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Prolonged incubation in seawater induces a DNA-dependent protein phosphorylation activity inArbacia punctulataeggs

Authors
Journal
Biochemical and Biophysical Research Communications
0006-291X
Publisher
Elsevier
Publication Date
Volume
294
Issue
3
Identifiers
DOI: 10.1016/s0006-291x(02)00539-9
Keywords
  • Egg Activation
  • Dna-Inducible Kinase
  • Early Development
Disciplines
  • Biology

Abstract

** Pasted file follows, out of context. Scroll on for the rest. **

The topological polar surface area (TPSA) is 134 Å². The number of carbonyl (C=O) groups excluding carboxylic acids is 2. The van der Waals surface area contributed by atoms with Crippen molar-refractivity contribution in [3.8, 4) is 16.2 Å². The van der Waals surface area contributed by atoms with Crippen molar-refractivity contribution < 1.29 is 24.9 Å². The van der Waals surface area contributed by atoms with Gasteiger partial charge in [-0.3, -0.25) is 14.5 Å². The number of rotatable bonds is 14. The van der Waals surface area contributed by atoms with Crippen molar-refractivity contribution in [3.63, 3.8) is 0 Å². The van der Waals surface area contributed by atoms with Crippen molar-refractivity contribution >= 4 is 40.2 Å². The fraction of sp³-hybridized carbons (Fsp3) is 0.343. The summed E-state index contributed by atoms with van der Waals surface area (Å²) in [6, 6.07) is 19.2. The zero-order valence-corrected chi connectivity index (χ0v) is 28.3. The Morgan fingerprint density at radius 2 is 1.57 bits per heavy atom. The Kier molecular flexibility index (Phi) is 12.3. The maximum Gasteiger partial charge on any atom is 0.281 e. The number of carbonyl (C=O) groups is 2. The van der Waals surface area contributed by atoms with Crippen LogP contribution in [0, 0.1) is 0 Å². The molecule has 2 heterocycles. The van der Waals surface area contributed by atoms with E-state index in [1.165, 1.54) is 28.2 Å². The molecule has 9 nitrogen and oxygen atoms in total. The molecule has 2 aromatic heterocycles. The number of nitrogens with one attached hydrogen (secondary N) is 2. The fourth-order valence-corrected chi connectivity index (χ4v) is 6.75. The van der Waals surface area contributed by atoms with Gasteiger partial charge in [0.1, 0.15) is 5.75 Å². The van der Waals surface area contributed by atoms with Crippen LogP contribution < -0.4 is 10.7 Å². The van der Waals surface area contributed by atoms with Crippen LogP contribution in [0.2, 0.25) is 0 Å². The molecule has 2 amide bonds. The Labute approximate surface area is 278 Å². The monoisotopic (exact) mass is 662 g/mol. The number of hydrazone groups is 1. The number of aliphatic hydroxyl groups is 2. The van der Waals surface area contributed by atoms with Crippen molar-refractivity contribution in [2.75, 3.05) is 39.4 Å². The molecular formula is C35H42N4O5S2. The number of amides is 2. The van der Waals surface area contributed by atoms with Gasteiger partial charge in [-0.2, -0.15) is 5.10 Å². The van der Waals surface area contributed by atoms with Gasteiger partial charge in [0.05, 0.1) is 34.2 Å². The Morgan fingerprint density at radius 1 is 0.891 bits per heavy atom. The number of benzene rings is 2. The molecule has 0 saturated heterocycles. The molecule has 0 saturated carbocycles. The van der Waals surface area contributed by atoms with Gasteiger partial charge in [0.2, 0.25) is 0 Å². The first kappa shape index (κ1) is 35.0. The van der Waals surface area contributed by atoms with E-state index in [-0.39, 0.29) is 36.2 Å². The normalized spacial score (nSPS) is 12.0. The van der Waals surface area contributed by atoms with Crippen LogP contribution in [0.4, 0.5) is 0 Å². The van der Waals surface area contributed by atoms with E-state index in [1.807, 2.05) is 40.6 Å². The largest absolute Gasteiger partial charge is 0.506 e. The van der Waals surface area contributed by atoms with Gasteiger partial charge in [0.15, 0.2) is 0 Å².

Abstract Various protein kinases are activated in eggs in response to fertilization. We have previously shown that the induction of DNA-dependent protein phosphorylation activity in the sea urchin eggs is triggered by fertilization. The present study demonstrates that the activation of a DNA-dependent serine/threonine kinase in unfertilized eggs of Arbacia punctulata can be achieved without fertilization. Prolonged incubation in seawater resulted in the activation of the eggs with concomitant induction of DNA-dependent protein phosphorylation activity. The activated eggs when fertilized show a slight increase in the phosphorylation activity 10-min post-insemination. The activity gradually declines as the first and second cleavages proceed. The cytoplasmic extracts of the blastulae, gastrulae, and plutei lack the enzyme activity. These findings reveal that not only fertilization but also egg activation serves as a signal for the induction of a DNA-dependent protein phosphorylation activity in sea urchin eggs suggesting that sperm-entry is not required for the induction of the enzyme activity.

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